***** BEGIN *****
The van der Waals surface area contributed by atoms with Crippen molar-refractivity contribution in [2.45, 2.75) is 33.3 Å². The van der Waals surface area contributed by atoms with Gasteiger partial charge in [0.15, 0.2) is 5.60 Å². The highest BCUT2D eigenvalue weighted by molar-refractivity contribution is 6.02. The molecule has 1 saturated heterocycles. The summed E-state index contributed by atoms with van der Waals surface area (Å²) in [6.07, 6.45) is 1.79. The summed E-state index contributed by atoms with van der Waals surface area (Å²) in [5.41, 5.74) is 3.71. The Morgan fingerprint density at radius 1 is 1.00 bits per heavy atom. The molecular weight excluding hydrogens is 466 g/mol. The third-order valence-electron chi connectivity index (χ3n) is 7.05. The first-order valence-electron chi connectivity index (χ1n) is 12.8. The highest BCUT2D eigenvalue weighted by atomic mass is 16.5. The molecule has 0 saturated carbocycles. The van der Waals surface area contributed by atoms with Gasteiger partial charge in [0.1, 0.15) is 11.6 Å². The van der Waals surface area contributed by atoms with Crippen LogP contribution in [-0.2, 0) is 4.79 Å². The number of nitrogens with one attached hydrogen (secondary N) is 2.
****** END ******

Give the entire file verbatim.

The van der Waals surface area contributed by atoms with Crippen molar-refractivity contribution in [2.45, 2.75) is 33.3 Å². The van der Waals surface area contributed by atoms with Gasteiger partial charge in [0.15, 0.2) is 5.60 Å². The highest BCUT2D eigenvalue weighted by molar-refractivity contribution is 6.02. The molecule has 1 saturated heterocycles. The summed E-state index contributed by atoms with van der Waals surface area (Å²) in [6.07, 6.45) is 1.79. The summed E-state index contributed by atoms with van der Waals surface area (Å²) in [5.41, 5.74) is 3.71. The Morgan fingerprint density at radius 1 is 1.00 bits per heavy atom. The molecular weight excluding hydrogens is 466 g/mol. The third-order valence-electron chi connectivity index (χ3n) is 7.05. The first-order valence-electron chi connectivity index (χ1n) is 12.8. The highest BCUT2D eigenvalue weighted by atomic mass is 16.5. The molecule has 0 saturated carbocycles. The van der Waals surface area contributed by atoms with Gasteiger partial charge in [0.1, 0.15) is 11.6 Å². The van der Waals surface area contributed by atoms with Crippen LogP contribution in [-0.2, 0) is 4.79 Å². The number of nitrogens with one attached hydrogen (secondary N) is 2.